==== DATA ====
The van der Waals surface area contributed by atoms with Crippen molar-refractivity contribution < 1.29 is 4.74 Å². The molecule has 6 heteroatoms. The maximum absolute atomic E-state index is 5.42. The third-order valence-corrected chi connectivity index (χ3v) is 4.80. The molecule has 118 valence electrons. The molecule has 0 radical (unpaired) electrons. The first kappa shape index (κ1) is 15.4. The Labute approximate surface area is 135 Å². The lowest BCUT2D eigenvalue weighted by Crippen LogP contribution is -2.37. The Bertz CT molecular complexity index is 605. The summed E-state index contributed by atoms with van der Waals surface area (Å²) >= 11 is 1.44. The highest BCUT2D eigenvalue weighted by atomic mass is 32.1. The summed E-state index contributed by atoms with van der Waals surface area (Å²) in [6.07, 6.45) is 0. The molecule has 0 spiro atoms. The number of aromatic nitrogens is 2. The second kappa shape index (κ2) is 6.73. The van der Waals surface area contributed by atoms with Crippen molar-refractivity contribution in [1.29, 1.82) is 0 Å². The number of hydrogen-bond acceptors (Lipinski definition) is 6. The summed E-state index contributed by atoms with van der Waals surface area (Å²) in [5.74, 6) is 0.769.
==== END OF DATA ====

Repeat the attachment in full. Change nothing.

The van der Waals surface area contributed by atoms with Crippen molar-refractivity contribution < 1.29 is 4.74 Å². The molecule has 6 heteroatoms. The maximum absolute atomic E-state index is 5.42. The third-order valence-corrected chi connectivity index (χ3v) is 4.80. The molecule has 118 valence electrons. The molecule has 0 radical (unpaired) electrons. The first kappa shape index (κ1) is 15.4. The Labute approximate surface area is 135 Å². The lowest BCUT2D eigenvalue weighted by Crippen LogP contribution is -2.37. The Bertz CT molecular complexity index is 605. The summed E-state index contributed by atoms with van der Waals surface area (Å²) >= 11 is 1.44. The highest BCUT2D eigenvalue weighted by atomic mass is 32.1. The summed E-state index contributed by atoms with van der Waals surface area (Å²) in [6.07, 6.45) is 0. The molecule has 0 spiro atoms. The number of aromatic nitrogens is 2. The second kappa shape index (κ2) is 6.73. The van der Waals surface area contributed by atoms with Crippen molar-refractivity contribution in [1.29, 1.82) is 0 Å². The number of hydrogen-bond acceptors (Lipinski definition) is 6. The summed E-state index contributed by atoms with van der Waals surface area (Å²) in [5.74, 6) is 0.769.